Feature Archive

Did I Really Die?

There may be a medical reason for near-death experiences.

WebMD Feature

Jayne died once. It was an experience she'll never forget.

Almost 50 years later, the South Carolina woman recalls the experience with vivid clarity. It happened when her heart suddenly stopped during the birth of her second child. "I felt something leave my body. I couldn't see because I was enveloped by a gray mist, but I was never unconscious," she says. "Standing in that mist, I began to realize I had died, yet I had intense feelings of joy and gratitude that I was still 'alive.'"

The mist began to dissipate and gave way to a bright light. "I became one with the light and was cradled by it. I remember such feelings of love and protection that it was ecstasy. I actually began to wonder how much more I could take before I would shatter."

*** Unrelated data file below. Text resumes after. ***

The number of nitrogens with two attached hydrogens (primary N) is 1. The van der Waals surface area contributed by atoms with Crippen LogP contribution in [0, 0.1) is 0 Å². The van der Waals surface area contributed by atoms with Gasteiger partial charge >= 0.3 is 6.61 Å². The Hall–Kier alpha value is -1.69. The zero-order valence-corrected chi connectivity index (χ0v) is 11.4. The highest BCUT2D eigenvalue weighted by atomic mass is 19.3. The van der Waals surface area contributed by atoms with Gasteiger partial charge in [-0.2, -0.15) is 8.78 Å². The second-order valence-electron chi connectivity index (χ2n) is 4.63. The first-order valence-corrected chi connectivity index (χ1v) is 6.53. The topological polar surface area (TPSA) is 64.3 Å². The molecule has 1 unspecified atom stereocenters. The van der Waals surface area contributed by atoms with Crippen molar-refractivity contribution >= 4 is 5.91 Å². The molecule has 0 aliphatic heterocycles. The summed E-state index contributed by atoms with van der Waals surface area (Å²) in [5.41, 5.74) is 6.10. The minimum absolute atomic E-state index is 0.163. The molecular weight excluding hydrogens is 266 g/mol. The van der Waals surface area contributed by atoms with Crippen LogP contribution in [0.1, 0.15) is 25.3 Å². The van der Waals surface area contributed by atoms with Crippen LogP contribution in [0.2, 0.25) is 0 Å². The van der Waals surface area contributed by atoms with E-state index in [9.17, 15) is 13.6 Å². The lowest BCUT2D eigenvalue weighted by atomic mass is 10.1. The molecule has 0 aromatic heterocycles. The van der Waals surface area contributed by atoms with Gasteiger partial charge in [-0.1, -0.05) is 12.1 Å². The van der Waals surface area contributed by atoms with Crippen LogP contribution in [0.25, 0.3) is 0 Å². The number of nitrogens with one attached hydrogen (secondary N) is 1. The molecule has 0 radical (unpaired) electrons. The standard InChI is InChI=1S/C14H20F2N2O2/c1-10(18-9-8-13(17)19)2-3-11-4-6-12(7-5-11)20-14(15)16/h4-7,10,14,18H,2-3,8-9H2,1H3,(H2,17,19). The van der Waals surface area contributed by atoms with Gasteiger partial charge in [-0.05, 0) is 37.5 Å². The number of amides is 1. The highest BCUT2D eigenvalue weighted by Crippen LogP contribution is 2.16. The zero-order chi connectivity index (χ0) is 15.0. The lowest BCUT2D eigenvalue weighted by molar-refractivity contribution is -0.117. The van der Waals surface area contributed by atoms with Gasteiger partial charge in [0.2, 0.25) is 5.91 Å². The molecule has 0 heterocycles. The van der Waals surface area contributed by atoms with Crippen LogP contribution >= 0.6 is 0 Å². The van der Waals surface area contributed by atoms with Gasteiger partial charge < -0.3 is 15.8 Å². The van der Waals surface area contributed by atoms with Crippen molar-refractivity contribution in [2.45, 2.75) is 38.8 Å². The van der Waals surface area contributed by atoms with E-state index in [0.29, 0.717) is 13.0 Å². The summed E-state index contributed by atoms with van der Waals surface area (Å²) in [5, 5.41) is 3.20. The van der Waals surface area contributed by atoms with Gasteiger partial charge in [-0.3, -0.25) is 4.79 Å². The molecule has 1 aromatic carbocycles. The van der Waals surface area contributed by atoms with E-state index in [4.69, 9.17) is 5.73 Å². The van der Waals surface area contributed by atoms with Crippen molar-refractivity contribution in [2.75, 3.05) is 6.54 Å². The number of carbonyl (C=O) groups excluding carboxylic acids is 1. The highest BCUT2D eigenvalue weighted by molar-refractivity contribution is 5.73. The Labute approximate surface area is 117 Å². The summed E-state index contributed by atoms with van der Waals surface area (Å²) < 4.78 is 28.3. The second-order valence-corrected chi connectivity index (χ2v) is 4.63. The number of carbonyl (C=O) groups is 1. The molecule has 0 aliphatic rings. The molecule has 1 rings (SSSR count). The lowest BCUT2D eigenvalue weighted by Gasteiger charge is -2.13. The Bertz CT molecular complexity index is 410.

In the new realm she had entered, Smith conversed with another being. The being answered questions for her, such as "What is the meaning of life?" but prevented her from carrying much of the knowledge back to earth. Painfully, she awoke to find her doctor massaging her heart.

Smith's recollections are a classic example of a "near-death experience." While these experiences differ from person to person, they tend to share many of the same traits. Common among them are the sensations of separating from one's body, seeing or feeling an intense, enveloping light, having powerful emotions, meeting with deceased relative, a supreme being, or both, and reviewing one's life.